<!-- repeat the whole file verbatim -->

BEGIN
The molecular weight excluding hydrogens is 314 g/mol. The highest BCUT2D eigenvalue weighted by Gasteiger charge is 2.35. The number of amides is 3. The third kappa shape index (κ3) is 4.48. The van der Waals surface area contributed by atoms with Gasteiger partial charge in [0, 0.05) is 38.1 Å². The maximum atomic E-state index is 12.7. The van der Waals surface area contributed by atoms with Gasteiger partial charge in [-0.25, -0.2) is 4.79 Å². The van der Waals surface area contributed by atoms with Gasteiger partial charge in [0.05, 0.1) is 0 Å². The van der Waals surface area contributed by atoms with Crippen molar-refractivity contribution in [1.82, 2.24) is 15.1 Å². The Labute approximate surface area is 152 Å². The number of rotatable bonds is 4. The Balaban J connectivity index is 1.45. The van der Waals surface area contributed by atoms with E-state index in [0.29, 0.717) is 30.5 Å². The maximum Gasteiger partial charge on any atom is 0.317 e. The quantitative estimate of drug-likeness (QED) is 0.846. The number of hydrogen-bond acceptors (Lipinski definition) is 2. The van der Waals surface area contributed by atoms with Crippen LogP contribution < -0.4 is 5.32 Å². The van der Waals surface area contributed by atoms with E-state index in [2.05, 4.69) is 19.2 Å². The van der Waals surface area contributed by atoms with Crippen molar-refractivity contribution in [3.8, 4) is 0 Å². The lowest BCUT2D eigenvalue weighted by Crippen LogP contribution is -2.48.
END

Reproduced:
The molecular weight excluding hydrogens is 314 g/mol. The highest BCUT2D eigenvalue weighted by Gasteiger charge is 2.35. The number of amides is 3. The third kappa shape index (κ3) is 4.48. The van der Waals surface area contributed by atoms with Gasteiger partial charge in [0, 0.05) is 38.1 Å². The maximum atomic E-state index is 12.7. The van der Waals surface area contributed by atoms with Gasteiger partial charge in [-0.25, -0.2) is 4.79 Å². The van der Waals surface area contributed by atoms with Gasteiger partial charge in [0.05, 0.1) is 0 Å². The van der Waals surface area contributed by atoms with Crippen molar-refractivity contribution in [1.82, 2.24) is 15.1 Å². The Labute approximate surface area is 152 Å². The number of rotatable bonds is 4. The Balaban J connectivity index is 1.45. The van der Waals surface area contributed by atoms with E-state index in [0.29, 0.717) is 30.5 Å². The maximum Gasteiger partial charge on any atom is 0.317 e. The quantitative estimate of drug-likeness (QED) is 0.846. The number of hydrogen-bond acceptors (Lipinski definition) is 2. The van der Waals surface area contributed by atoms with Crippen LogP contribution < -0.4 is 5.32 Å². The van der Waals surface area contributed by atoms with E-state index in [2.05, 4.69) is 19.2 Å². The van der Waals surface area contributed by atoms with Crippen molar-refractivity contribution in [3.8, 4) is 0 Å². The lowest BCUT2D eigenvalue weighted by Crippen LogP contribution is -2.48.